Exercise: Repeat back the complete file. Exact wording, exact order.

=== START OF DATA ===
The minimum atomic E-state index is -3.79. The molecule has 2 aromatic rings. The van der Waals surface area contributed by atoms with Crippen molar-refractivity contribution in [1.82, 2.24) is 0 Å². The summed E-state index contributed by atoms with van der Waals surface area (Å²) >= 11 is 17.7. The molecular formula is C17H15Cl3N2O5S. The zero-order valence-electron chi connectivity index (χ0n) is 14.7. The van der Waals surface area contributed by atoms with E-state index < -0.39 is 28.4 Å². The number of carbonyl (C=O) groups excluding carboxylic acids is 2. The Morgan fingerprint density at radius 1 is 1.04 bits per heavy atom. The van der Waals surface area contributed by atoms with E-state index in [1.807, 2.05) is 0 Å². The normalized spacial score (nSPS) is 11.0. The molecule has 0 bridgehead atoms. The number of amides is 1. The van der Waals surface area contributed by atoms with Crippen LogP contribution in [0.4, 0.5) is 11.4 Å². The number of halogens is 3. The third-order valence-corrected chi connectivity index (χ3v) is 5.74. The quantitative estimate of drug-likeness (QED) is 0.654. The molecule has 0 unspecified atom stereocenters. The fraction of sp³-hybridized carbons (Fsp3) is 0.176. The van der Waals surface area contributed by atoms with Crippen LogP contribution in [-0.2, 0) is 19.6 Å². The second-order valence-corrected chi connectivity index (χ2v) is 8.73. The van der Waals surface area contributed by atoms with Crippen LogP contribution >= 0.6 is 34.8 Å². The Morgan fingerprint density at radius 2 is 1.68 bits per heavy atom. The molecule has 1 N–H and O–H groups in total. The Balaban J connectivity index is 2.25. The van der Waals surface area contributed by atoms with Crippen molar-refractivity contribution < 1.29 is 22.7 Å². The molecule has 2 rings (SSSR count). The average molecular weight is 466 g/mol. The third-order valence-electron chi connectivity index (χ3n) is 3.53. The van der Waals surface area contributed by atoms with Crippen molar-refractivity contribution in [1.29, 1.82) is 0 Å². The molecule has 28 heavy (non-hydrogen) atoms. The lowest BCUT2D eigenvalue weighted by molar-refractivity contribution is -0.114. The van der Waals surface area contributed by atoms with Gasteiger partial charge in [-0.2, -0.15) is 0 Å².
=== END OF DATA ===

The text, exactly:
The minimum atomic E-state index is -3.79. The molecule has 2 aromatic rings. The van der Waals surface area contributed by atoms with Crippen molar-refractivity contribution in [1.82, 2.24) is 0 Å². The summed E-state index contributed by atoms with van der Waals surface area (Å²) >= 11 is 17.7. The molecular formula is C17H15Cl3N2O5S. The zero-order valence-electron chi connectivity index (χ0n) is 14.7. The van der Waals surface area contributed by atoms with E-state index < -0.39 is 28.4 Å². The number of carbonyl (C=O) groups excluding carboxylic acids is 2. The Morgan fingerprint density at radius 1 is 1.04 bits per heavy atom. The van der Waals surface area contributed by atoms with E-state index in [1.807, 2.05) is 0 Å². The normalized spacial score (nSPS) is 11.0. The molecule has 0 bridgehead atoms. The number of amides is 1. The van der Waals surface area contributed by atoms with Crippen LogP contribution in [0.4, 0.5) is 11.4 Å². The number of halogens is 3. The third-order valence-corrected chi connectivity index (χ3v) is 5.74. The quantitative estimate of drug-likeness (QED) is 0.654. The molecule has 0 unspecified atom stereocenters. The fraction of sp³-hybridized carbons (Fsp3) is 0.176. The van der Waals surface area contributed by atoms with Crippen LogP contribution in [-0.2, 0) is 19.6 Å². The second-order valence-corrected chi connectivity index (χ2v) is 8.73. The van der Waals surface area contributed by atoms with Crippen LogP contribution >= 0.6 is 34.8 Å². The Morgan fingerprint density at radius 2 is 1.68 bits per heavy atom. The molecule has 1 N–H and O–H groups in total. The Balaban J connectivity index is 2.25. The van der Waals surface area contributed by atoms with Crippen molar-refractivity contribution < 1.29 is 22.7 Å². The molecule has 2 rings (SSSR count). The average molecular weight is 466 g/mol. The third-order valence-electron chi connectivity index (χ3n) is 3.53. The van der Waals surface area contributed by atoms with Crippen molar-refractivity contribution in [1.29, 1.82) is 0 Å². The molecule has 28 heavy (non-hydrogen) atoms. The lowest BCUT2D eigenvalue weighted by molar-refractivity contribution is -0.114. The van der Waals surface area contributed by atoms with Gasteiger partial charge in [-0.2, -0.15) is 0 Å².